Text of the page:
PASADENA, California — The smell of the vomit in tunnel 6 as it cooked in the valley heat was atrocious. And it was probably all for nothing.
That's the thing about "American Idol" auditions: Only about one in 100 even make it through the first round.
Still, tens of thousands of "Idol" hopefuls show up each summer, some apparently battling worse nerves than others, all going for their shot at Justin Guarini-like stardom. (OK, bad example, but you get the point: Not even #2 is guaranteed a career from this.)
At the Rose Bowl on Tuesday, an estimated 15,000 showed up, a few less than the 2 million this reporter estimated during the exhausting walk from the start of the line to the place in the back where MTV News shadowed a spirited hopeful.
Our man, a sort of better-singing Ace Young, had driven 24 hours straight from Omaha, Nebraska, to be there, which is how you gain respect from this crowd.
Like the quarterback with the most concussions, the singer with the worst horror story of getting to Pasadena was the one who stood tallest.
In our section, the only competition was a woman who flew on a one-way ticket from Kansas. "I'll figure out how I'm getting home after the audition," she said without worry. There was also a woman from South Africa, but it turned out she really lived in Los Angeles (nice try!).
The line, of course, is part of the fun. Some were complaining that "Idol" wouldn't allow camping this year. (Auditionees could register beginning Sunday but could only start lining up Tuesday at 5 a.m.)
That's fun in the same way watching "Napoleon Dynamite" is fun — you know, a lot of quirky (OK, nerdy) humor. For instance, you would have to know "Grease" to catch the made-up lyrics our man and a woman in a pink cowboy hat were trading during a group rendition of "Summer Lovin'."
Oh, that's the other thing about the line. There's a lot of singing. Even at 5 a.m. there was a lot of singing. Sometimes it was one person practicing their audition or showing off their voice to one of the many camera crews covering the spectacle. Other times it was a group of old or brand-new friends just passing the time.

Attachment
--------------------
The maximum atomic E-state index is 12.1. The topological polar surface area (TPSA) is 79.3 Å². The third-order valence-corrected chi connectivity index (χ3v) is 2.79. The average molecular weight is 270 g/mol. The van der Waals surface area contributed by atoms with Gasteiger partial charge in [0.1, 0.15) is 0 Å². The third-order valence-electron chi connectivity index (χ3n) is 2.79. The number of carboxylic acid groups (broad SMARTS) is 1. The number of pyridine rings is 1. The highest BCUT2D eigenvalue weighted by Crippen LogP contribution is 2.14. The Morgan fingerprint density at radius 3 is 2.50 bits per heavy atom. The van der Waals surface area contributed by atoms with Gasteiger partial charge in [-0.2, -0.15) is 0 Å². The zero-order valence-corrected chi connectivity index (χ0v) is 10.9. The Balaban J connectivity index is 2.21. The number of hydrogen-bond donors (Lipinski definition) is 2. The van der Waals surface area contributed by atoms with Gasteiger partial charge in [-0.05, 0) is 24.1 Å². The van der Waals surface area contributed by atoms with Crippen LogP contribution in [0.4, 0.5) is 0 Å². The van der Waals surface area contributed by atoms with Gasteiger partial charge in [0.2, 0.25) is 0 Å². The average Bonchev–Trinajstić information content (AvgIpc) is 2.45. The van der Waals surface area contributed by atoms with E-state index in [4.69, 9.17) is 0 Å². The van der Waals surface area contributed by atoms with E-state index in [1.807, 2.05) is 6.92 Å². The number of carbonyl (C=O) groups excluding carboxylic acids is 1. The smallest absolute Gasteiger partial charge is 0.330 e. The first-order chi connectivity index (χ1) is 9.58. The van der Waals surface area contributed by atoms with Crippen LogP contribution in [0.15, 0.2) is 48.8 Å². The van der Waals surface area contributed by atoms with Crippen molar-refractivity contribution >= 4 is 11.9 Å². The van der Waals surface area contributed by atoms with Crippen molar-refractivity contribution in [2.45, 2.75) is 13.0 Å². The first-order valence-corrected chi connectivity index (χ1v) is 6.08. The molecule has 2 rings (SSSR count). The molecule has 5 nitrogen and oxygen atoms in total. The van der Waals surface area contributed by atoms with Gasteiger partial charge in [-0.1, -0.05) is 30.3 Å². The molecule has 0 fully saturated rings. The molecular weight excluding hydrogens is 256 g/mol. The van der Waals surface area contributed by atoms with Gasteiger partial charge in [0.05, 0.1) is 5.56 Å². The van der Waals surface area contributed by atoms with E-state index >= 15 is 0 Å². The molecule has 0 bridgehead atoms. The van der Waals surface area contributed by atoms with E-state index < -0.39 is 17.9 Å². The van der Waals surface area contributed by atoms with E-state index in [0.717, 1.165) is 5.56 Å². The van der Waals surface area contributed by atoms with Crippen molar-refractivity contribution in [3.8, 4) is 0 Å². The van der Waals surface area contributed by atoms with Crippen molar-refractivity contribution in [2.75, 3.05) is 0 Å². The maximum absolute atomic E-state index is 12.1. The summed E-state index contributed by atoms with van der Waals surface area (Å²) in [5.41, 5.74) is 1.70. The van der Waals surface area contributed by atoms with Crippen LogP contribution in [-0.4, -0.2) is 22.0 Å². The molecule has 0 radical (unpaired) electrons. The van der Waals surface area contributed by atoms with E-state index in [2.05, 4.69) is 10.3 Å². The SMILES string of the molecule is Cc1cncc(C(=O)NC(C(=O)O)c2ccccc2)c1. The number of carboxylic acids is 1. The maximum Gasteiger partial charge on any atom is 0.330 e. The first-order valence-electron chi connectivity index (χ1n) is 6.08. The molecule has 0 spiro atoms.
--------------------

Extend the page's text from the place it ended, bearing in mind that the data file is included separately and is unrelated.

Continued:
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Regardless, in any 20-minute span you were guaranteed to hear "Respect," "Natural Woman" and "Ain't Too Proud to Beg" at least once.
And always, when a song was done, there was clapping. The camaraderie in the "Idol" audition line was commendable. "You ask a question, and everyone answers," one young girl said.
Sure, there were some rolled eyes, like when the clubbed-out dude destroyed an R. Kelly ballad, but even he got a little R-E-S-P-E-C-T.
The wannabe "Idols" that stood out were the competitive ones. A few singers refused to reveal their audition songs for fear of someone stealing them. And then there were the two "best friends" full of confidence.
"I'm just glad all these people came out to support me since I'm the next American Idol," one said.
"After me, that is," her friend replied.
That was almost as cold as the mom who, when asked if she could see each of her three daughters as the next Idol, replied, "One of them, yes." And the other two, who were standing right next to her? "Not a chance."